The explanatory memorandum also refers to the temporary permissions regime (TPR) in the Alternative Investment Fund Management (Amendment) (EU Exit) Regulations 2018 (AIFMD Brexit SI). The AIFMD Brexit SI sets out the design and structure of the TPR for all EEA Alternative Investment Funds (AIFs), including EuVECAs, EuSEFs and ELTIFs. It enables EEA funds that have notified their intention to market in the UK via a passport before exit day to continue to access the UK market for a limited period after exit day.
The FCA will update its Handbook and relevant Binding Technical Standards (BTS) to reflect the changes introduced through the SIs and intends to consult on these changes in autumn 2018. HM Treasury plans to lay the instruments before Parliament prior to 29 March 2019.
On 26 October 2018, the Financial Regulators' Powers (Technical Standards etc.) (Amendment etc.) (EU Exit) Regulations 2018 (SI 2018/1115) were published, accompanied by an explanatory memorandum. The SI fixes deficiencies in BTS which will become retained UK law by giving UK financial services regulators responsibility for these standards (instead of the European Supervisory Authorities) and an ongoing responsibility for making any technical standards required under retained EU law on financial services.
The Regulations were laid before Parliament on 25 October 2018 and came into force on 26 October 2018. Earlier drafts were published in April and July 2018.
The FCA has published a speech, 'Maintaining market confidence: an update on Brexit', delivered by Nausicaa Delfas, the FCA's Executive Director of International. Ms Delfas focuses on three areas of Brexit:
Being ready for a no-deal Brexit
Ms Delfas takes stock of regulatory developments preparing for a ‘hard exit’, including:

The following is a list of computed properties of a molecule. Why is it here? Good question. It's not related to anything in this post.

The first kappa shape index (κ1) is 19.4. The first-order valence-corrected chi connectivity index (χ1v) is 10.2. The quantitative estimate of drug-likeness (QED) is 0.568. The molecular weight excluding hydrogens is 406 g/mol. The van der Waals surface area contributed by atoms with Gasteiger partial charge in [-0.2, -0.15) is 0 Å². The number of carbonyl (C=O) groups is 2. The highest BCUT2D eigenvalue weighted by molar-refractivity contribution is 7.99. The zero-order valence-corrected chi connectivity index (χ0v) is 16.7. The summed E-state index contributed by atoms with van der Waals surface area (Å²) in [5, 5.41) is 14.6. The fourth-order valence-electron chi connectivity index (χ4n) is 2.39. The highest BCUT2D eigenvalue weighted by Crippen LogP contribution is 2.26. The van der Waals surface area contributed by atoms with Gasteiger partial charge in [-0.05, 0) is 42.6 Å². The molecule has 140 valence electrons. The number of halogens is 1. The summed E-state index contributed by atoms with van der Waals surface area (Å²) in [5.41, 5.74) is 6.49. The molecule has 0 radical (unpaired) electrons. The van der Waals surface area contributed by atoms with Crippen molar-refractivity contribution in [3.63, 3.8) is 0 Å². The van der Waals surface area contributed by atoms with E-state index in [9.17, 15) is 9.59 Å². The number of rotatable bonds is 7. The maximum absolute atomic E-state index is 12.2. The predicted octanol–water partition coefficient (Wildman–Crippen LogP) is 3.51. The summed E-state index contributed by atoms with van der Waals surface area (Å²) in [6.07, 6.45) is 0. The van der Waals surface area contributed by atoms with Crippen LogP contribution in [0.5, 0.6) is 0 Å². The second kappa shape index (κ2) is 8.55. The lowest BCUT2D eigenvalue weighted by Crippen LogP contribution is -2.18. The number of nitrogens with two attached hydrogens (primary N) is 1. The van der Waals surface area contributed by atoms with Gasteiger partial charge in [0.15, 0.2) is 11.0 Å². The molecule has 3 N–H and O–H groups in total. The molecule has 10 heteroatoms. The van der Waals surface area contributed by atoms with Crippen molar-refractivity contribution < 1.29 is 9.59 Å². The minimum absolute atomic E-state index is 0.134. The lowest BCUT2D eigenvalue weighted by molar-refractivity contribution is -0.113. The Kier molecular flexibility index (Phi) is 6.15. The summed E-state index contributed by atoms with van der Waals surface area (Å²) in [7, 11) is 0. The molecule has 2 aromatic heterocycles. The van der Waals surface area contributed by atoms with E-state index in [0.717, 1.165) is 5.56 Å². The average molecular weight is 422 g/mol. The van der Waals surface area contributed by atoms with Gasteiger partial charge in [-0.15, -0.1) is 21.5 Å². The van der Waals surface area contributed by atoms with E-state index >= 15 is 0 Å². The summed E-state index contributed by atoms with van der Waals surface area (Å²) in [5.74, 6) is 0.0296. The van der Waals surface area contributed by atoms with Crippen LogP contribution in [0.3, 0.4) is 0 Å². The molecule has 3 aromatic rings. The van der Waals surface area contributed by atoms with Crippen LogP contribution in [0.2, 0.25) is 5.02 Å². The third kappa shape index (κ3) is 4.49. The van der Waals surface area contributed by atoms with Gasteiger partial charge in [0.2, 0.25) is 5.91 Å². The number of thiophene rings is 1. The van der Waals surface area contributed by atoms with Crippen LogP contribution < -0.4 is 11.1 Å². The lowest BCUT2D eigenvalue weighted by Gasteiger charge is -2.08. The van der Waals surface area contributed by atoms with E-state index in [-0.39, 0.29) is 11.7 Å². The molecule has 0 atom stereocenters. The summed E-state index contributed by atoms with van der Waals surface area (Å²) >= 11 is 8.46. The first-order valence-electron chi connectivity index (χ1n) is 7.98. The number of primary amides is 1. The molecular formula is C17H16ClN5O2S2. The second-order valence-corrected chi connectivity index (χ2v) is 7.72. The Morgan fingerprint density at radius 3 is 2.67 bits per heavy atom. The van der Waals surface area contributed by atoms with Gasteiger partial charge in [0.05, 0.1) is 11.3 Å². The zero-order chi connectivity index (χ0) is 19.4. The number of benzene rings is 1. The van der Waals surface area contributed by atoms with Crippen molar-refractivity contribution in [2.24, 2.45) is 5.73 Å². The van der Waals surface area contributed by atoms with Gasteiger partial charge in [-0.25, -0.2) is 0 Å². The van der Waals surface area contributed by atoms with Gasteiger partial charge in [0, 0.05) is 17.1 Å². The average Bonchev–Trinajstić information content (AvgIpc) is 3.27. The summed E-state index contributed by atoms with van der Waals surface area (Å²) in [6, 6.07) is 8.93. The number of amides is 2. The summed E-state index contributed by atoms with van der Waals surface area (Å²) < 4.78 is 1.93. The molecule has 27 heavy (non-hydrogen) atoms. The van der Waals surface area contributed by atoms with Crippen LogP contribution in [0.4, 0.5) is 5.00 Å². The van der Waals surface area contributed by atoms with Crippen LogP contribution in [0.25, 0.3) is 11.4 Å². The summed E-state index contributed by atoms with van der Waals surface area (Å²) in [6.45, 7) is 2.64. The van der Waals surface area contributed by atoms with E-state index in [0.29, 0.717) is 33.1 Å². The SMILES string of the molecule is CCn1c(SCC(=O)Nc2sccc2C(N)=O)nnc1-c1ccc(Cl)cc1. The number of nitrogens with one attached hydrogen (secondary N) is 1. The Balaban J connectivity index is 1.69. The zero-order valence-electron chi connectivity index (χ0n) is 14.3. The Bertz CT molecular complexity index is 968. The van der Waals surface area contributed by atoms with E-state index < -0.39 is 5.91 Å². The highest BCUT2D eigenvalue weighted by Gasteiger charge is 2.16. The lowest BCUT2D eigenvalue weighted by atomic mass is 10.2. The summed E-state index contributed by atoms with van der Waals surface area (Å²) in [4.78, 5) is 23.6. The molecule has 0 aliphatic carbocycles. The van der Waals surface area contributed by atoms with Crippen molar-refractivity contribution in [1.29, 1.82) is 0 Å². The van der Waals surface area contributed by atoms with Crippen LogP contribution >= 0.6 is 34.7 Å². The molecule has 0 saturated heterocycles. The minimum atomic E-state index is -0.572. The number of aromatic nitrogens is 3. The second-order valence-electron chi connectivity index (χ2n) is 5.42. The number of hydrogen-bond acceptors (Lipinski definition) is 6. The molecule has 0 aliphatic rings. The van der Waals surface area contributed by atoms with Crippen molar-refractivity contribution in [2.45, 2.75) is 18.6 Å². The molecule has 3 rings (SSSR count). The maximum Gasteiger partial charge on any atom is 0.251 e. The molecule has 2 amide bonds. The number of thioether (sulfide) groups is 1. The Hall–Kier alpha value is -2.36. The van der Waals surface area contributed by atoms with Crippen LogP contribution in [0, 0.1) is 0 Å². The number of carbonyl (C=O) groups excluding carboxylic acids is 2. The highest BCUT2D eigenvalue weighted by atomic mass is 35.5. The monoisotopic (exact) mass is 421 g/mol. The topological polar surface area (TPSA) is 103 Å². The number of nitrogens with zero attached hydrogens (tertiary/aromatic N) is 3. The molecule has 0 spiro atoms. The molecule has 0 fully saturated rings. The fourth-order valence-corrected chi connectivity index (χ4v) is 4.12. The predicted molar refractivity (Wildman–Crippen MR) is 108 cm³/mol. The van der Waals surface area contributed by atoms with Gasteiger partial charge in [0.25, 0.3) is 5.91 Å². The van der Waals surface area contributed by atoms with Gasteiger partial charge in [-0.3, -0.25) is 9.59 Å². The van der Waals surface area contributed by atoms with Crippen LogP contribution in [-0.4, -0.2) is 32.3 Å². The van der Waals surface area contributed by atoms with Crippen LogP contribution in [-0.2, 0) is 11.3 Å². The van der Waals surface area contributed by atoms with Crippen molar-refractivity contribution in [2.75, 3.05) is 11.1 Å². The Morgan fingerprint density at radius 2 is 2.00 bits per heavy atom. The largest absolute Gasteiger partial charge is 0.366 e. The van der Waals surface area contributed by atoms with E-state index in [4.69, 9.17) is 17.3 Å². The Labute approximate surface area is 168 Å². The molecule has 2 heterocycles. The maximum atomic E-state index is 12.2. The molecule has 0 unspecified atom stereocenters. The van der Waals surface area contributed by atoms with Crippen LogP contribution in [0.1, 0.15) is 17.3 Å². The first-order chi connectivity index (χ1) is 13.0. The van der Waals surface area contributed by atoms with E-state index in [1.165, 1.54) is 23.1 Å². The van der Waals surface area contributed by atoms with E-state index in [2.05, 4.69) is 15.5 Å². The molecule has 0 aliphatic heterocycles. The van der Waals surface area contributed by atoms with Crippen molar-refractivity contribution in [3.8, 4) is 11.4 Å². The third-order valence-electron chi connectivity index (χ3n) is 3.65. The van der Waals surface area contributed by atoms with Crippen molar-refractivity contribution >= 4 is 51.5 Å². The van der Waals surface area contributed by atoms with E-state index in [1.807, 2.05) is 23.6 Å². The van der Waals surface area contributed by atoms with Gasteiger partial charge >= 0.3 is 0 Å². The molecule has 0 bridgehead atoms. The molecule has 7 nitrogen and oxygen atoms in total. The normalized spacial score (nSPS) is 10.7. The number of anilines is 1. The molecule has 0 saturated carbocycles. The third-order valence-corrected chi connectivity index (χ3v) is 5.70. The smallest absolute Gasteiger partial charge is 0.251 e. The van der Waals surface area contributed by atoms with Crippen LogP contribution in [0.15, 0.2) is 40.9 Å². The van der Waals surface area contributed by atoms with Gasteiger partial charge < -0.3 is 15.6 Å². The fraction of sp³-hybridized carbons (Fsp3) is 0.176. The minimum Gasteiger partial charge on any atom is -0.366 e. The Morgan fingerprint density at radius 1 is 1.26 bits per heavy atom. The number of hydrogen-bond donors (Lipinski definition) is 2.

- the proposed TPR (for which the FCA has already received over 1,300 expressions of interest);
- amendments necessary to the FCA Handbook and BTS as a result of ‘onshoring’;
- HM Treasury's proposal to give financial services regulators powers to phase in changes that are made as part of the onshoring process; and
- the consultation on Financial Services Compensation Scheme (FSCS) cover for EEA firms that utilise the TPR.
The FCA expects firms to continue to meet FCA rules as they implement their Brexit plans, for example, meeting the threshold conditions, allowing effective FCA supervision and appropriate senior oversight in the UK. The FCA also expects firms to let their customers know if there will be any change in their ability to provide services to them post-Brexit and if any changes may affect the customer’s products or contracts (for example in relation to changes to their rights and protection under FSCS and the Financial Ombudsman Service schemes or changing contractual terms).
Managing cliff-edge risks around March 2019
Ms Delfas highlights certain risks which remain in areas such as:
- contractual continuity;
- clearing; and
- data adequacy in relation to the transfer of personal data which requires actions from both the UK and EU authorities.
Ms Delfas urges the conclusion of Memoranda of Understanding and other practical arrangements as soon as possible. She also stresses the FCA’s support for outcomes-based equivalence assessments.
Looking to a post-Brexit world